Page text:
We were to hear and play such famous ones as those in Amsterdam and the Bavokerk in Haarlem, Alkmaar and Zwolle, all with cases of just dazzling wonder. Also the next year, again with Josh Knott, to Denmark and Sweden, and we just walked on air. The IAO first ventured abroad in 1980, and I with them, to Germany.

The BBC is particularly insular and unhelpful. As a gesture of good will, in 1949, Geraint Jones was dispatched by the British Council to record works of Bach, Haydn and Liszt on three famous organs, at Steinkirchen (1686), Ottobeuren (1766), and at Amorbach Abbey (1783). Over the years any relays to us were rare, minimal, and very far between! Due to the kindness of Catherine Ennis, pupil of Geraint Jones before he died in 1998, a CD was made of these 1949 recorded works.

Harry Coles,

Loughton, Essex.


An eye for detail

Sir, — I greatly enjoyed reading the August 2003 Journal, especially the Notes from a small observer and, as always, the profile of one of our members.

However, when Barbara Childs was at The Magdalen College Club was she not working “unsocial” hours rather than “anti-social” hours and our January meeting was held on the 18th January and not the 16th? Also, did one of our members say to Sir Edward “I voted for you in 1970 and in 1973”, or did the later date get altered somewhere in the publication process?

I suppose it could be argued that part of the enjoyment is spotting the errors — deliberate or otherwise!

David Brock

Rainham, Kent.


Editor: We must thank David for his comments and eagle-eyed observations. However, we can confirm the “1973” date was accuratly reported although the General Election was indeed in 1974. Sir Edward was obviously far too polite to correct our member. Although David’s letter did contain one spelling mistake — here corrected — he will certainly be asked to join our future proof reading team.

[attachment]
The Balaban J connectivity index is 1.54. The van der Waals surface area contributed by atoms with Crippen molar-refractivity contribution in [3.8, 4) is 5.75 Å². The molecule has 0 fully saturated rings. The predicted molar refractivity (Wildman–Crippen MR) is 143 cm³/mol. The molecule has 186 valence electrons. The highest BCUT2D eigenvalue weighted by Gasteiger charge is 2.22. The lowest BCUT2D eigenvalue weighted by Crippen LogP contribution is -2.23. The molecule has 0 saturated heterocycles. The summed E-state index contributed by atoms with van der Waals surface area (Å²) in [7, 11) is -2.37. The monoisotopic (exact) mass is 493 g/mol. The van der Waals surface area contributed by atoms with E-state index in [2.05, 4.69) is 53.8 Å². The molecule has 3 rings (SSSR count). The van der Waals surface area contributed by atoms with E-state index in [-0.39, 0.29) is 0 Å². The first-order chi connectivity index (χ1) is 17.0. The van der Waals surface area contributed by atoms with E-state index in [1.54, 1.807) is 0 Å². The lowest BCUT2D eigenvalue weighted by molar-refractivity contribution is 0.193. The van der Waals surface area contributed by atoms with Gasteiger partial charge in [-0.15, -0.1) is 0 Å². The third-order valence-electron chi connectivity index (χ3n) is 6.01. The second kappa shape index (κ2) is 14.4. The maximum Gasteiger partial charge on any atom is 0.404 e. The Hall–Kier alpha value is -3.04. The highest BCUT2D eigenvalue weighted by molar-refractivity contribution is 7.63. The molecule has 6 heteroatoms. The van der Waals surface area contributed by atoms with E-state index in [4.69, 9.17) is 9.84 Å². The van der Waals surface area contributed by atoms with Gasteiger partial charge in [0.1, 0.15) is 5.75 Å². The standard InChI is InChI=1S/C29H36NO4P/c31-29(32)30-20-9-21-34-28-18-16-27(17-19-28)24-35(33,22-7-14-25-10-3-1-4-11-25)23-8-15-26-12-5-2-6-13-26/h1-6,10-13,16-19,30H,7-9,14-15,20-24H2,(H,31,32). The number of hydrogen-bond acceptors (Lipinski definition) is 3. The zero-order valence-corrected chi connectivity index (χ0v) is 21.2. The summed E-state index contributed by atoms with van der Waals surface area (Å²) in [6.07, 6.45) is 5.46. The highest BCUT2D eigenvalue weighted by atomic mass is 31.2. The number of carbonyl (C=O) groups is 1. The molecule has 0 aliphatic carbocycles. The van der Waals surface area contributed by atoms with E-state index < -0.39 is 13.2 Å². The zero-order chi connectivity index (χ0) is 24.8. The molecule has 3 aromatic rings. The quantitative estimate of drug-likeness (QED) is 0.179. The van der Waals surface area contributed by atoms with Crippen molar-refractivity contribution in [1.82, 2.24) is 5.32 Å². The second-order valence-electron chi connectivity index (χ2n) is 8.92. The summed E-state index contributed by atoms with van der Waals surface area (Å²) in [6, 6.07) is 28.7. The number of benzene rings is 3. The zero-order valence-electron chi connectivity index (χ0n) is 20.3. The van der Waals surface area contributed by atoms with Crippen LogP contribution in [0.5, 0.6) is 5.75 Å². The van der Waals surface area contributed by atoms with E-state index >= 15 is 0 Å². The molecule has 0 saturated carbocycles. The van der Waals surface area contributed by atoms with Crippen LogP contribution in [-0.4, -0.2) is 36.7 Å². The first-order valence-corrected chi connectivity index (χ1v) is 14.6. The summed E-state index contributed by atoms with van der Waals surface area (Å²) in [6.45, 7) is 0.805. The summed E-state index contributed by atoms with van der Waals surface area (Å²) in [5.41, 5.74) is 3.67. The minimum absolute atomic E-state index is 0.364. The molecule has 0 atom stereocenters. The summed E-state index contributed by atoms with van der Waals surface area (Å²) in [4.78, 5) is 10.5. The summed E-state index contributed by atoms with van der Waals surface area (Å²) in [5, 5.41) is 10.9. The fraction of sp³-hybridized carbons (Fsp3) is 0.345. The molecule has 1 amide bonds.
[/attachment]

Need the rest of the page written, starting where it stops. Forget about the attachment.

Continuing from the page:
A favourable impression

SIR, — I thought our meeting at Loose and Boughton Monchelsea was most enjoyable. That Millennium window was stunning. My little group went to visit Graham Clarke’s studio at one of his open days, which are always wonderful and this time we met him, delightful gentleman. I am hoping to take friends to see the window when it’s open for viewing, which is Wednesday, Saturday and Sunday afternoons from Easter to Harvest, but thought I would ring the Parish Office, 01622 743321 to make sure! Hopefully I can combine it with a tour to Graham Clarke’s studio!

At the President’s Dinner my ears pricked up when William McVicker said he started his organ playing at Bessie’s O’ Barn. After I spoke to him, and his delightful wife, it turns out I was at school with his Mum! Wasn’t it wonderful that his Vicar, teacher and parents gave him such a good start.

On the 16th November we had a splendid dedication of the renovated Father Willis Organ at the Faversham almshouses, all the local dignitaries came and were impressed. The organ rang out and showed what a gem it is! St. Mary of Charity Choir led the Service under their Musical Director Steve Sivyer.

Vicky Shepherd

Faversham, Kent.